Reply
  • BilinearCheese
    @BilinearCheese. I believe all parts for these toms' builds have to be from Newegg. So, try building that way.

    How is this the best suggested build for the money if you're only locking it to one retailer? That's...kinda silly
    Reply
  • Crashman
    @BilinearCheese. I believe all parts for these toms' builds have to be from Newegg. So, try building that way.

    How is this the best suggested build for the money if you're only locking it to one retailer? That's...kinda silly
    Because if we get all our parts from Newegg, it's Newegg's money? Because, when Newegg pays for the parts, we can afford to give the entire systems away?
    :p
    Reply
  • envy14tpe
    Because if we get all our parts from Newegg, it's Newegg's money? Because, when Newegg pays for the parts, we can afford to give the entire systems away?
    :p

    No one will ever question your parts selection ever again!! Maybe add a side note on price page that all parts are from/ must be bought on Newegg.
    Reply
  • BilinearCheese
    Because if we get all our parts from Newegg, it's Newegg's money? Because, when Newegg pays for the parts, we can afford to give the entire systems away?
    :p

    All newegg, still cheaper with better components:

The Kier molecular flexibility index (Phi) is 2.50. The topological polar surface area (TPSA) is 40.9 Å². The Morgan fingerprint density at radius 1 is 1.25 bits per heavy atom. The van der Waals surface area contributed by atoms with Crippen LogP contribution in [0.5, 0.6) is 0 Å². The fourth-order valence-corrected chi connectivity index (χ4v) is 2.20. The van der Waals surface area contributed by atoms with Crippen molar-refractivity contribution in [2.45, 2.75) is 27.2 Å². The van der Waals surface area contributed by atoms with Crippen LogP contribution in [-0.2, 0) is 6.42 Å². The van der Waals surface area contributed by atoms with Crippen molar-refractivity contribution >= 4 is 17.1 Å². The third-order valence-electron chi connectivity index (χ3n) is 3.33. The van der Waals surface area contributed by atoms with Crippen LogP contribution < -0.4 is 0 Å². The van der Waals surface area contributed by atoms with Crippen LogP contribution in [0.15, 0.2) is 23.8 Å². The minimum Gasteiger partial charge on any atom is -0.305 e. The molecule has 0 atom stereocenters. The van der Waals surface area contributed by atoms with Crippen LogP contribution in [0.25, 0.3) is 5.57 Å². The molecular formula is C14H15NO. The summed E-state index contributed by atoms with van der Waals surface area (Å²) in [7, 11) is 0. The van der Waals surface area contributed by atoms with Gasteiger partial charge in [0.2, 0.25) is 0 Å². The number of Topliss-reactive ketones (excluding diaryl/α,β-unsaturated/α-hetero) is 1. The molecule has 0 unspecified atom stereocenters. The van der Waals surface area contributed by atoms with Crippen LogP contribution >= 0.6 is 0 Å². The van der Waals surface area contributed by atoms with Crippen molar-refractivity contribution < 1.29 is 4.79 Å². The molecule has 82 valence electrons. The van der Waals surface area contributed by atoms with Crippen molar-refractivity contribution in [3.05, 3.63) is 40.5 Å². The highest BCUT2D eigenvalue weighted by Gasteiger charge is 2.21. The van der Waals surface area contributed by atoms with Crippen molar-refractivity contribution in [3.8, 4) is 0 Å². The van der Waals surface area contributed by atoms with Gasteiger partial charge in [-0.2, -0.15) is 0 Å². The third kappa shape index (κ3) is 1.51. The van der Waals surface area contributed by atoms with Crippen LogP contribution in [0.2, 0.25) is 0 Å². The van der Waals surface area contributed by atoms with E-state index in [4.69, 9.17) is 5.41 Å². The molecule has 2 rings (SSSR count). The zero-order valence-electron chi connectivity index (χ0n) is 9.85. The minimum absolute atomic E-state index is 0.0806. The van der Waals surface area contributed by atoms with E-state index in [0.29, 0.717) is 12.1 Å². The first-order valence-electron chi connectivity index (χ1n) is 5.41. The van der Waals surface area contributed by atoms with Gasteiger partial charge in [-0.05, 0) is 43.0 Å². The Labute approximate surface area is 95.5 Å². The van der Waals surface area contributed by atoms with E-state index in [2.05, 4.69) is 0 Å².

http://pcpartpicker.com/p/pj7bCJ

    What's the next rule, no rebates?
    Reply
  • Crashman
    All newegg, still cheaper with better components:

    http://pcpartpicker.com/p/pj7bCJ

    What's the next rule, no rebates?

    No mail-in rebates because they usually disappear before we can publish and, because when you have $100 you can't buy a $149 part that has a $50 MIR :)

    Instant rebates and sales are fine because when the discount on one part disappears, the discount on another part appears.

    BTW, I like the look of your case. I never understood what the deal was with don and ugly cases, but he's Canadian so I know better than to ask.
    Reply
  • BilinearCheese
    No mail-in rebates because they usually disappear before we can publish and, because when you have $100 you can't buy a $149 part that has a $50 MIR :)

    Instant rebates and sales are fine because when the discount on one part disappears, the discount on another part appears.

    Even with that in mind, my second build without rebates totals 1178. Changing the motherboard to a z87 Extreme3 (because z97 isn't a benefit if you're not going for haswell refresh or an ssd) and it's 3 bucks more than the build listed.
    Reply